Leonard Ravenhill once lamented that the Cinderella of the church was the prayer meeting. Sadly, not much has changed. The prayer meeting, if there is one at all, is relegated to a dark corner somewhere in the church on an off night so that there is little expectation that anyone will pay her any attention. She goes about unnoticed, unloved and uncelebrated, yet she is the one who keeps the house clean.

It’s time for Cinderella to get dressed for our King and spend as much time in prayer and worship as we do preaching. The dry, dead, lethargic condition of the church simply reflects a life void of prayer. This must change!

To fuel the flames of revival, consider adding early-morning worship and prayer before Sunday services. We began this years ago and the fruit has been amazing. As E.M. Bounds said, without prayer, “The church becomes a graveyard, not an embattled army. Praise and prayer are stifled; worship is dead.”

The Plight of the Thirsty Pilgrim

Most church services have a few perfectly timed songs followed by announcements. Then the moment comes when the pastor opens the Word and points listeners to the Fountain of Living Water. Again, I’m talking about conservative churches here.

Jesus is exalted and God’s Word is magnified, but where are the times of prayer and intercession? We boast of solid theology, but do we have brokenness? We are well versed in homiletics, but what about humility?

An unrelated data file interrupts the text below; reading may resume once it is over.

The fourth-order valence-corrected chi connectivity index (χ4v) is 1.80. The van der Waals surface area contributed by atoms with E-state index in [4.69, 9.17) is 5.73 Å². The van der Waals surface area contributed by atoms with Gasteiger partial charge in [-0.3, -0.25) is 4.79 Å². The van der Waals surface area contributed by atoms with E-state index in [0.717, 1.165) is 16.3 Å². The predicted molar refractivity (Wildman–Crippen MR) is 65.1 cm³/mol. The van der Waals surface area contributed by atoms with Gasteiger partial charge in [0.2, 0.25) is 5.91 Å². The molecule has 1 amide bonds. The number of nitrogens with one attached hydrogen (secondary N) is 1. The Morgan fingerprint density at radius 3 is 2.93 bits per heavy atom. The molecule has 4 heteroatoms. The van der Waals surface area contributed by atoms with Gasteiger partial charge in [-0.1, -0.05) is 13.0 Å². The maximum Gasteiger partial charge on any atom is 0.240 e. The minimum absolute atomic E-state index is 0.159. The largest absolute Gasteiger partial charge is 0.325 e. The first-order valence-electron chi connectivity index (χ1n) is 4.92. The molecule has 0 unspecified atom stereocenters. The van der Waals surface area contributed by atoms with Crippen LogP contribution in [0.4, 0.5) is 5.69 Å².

This unbalance has cost us dearly, and it reveals a deeper issue. It reveals that many leaders are not drinking deeply themselves, and it’s hard to lead someone where you’ve never been.

We take time to stand and preach, but it’s a prayer that has the furthest reach.

We love to study through and through, but only prayer will see you through.

We are busy striving to succeed, but real success comes from bended knees.

The great cost of preaching without prayer and theology without fire is that we miss the fullness of the Spirit. Listeners are engaged and ready to drink deeply, but instead of satisfying the longing of the soul via extended times of prayer and worship, the thirsty pilgrim leaves parched and barren.

We Must Rebuild Intimacy

Is the Word of God truly “like a burning fire” in your heart (Jer. 20:9, NASB)? If not, be encouraged — a simple prayer of repentance can get you back on track. As David M. McIntyre once said, “As the electric fluid which is diffused in the atmosphere is concentrated in the lightning flash, so the presence of God becomes vivid and powerful in the prayer chamber.”

God must prepare the messenger before we prepare the message. We must return to the prayer closet and rebuild intimacy with God. Let it not be said of us today that we failed to defend the truth, restore our nation and guard our families because we didn’t carry the burden of prayer directly upon our shoulders.

It’s our choice — stand, or fall! {eoa}

Shane Idleman is the founder and lead pastor of Westside Christian Fellowship in Southern California. More can be found at ShaneIdleman.com, and free downloads of his books are available at WCFAV.org. Visit him on Facebook and subscribe to his new podcast.